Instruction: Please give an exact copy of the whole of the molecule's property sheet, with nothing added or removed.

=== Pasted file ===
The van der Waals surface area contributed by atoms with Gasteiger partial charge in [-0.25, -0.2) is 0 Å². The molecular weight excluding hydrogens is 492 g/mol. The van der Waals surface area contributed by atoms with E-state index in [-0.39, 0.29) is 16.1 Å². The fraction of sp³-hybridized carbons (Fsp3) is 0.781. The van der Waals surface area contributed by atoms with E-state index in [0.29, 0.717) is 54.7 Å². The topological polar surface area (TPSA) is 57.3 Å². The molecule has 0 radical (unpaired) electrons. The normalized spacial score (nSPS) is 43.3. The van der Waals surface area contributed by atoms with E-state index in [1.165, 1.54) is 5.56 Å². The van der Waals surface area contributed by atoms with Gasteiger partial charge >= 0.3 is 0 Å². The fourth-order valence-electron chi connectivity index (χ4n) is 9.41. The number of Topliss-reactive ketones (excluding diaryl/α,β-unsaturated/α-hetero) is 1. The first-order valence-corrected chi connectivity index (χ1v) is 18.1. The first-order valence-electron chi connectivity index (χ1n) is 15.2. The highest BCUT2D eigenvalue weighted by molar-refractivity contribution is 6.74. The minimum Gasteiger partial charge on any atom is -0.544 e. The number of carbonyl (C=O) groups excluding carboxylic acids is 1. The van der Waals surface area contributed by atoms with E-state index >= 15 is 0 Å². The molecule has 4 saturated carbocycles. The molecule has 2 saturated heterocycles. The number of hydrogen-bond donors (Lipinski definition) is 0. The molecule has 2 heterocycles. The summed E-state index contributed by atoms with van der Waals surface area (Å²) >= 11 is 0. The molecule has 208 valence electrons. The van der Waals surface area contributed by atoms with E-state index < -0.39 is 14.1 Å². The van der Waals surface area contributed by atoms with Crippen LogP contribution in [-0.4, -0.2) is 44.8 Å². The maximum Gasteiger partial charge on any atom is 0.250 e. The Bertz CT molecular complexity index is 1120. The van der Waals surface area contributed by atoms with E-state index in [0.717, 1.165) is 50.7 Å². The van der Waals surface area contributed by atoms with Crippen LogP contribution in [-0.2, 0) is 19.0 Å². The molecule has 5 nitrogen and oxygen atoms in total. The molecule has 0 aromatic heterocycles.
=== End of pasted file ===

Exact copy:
The van der Waals surface area contributed by atoms with Gasteiger partial charge in [-0.25, -0.2) is 0 Å². The molecular weight excluding hydrogens is 492 g/mol. The van der Waals surface area contributed by atoms with E-state index in [-0.39, 0.29) is 16.1 Å². The fraction of sp³-hybridized carbons (Fsp3) is 0.781. The van der Waals surface area contributed by atoms with E-state index in [0.29, 0.717) is 54.7 Å². The topological polar surface area (TPSA) is 57.3 Å². The molecule has 0 radical (unpaired) electrons. The normalized spacial score (nSPS) is 43.3. The van der Waals surface area contributed by atoms with E-state index in [1.165, 1.54) is 5.56 Å². The van der Waals surface area contributed by atoms with Gasteiger partial charge >= 0.3 is 0 Å². The fourth-order valence-electron chi connectivity index (χ4n) is 9.41. The number of Topliss-reactive ketones (excluding diaryl/α,β-unsaturated/α-hetero) is 1. The first-order valence-corrected chi connectivity index (χ1v) is 18.1. The first-order valence-electron chi connectivity index (χ1n) is 15.2. The highest BCUT2D eigenvalue weighted by molar-refractivity contribution is 6.74. The minimum Gasteiger partial charge on any atom is -0.544 e. The number of carbonyl (C=O) groups excluding carboxylic acids is 1. The van der Waals surface area contributed by atoms with E-state index >= 15 is 0 Å². The molecule has 4 saturated carbocycles. The molecule has 2 saturated heterocycles. The number of hydrogen-bond donors (Lipinski definition) is 0. The molecule has 2 heterocycles. The summed E-state index contributed by atoms with van der Waals surface area (Å²) >= 11 is 0. The molecule has 208 valence electrons. The van der Waals surface area contributed by atoms with E-state index < -0.39 is 14.1 Å². The van der Waals surface area contributed by atoms with Crippen LogP contribution in [-0.4, -0.2) is 44.8 Å². The maximum Gasteiger partial charge on any atom is 0.250 e. The Bertz CT molecular complexity index is 1120. The van der Waals surface area contributed by atoms with E-state index in [0.717, 1.165) is 50.7 Å². The van der Waals surface area contributed by atoms with Crippen LogP contribution in [-0.2, 0) is 19.0 Å². The molecule has 5 nitrogen and oxygen atoms in total. The molecule has 0 aromatic heterocycles.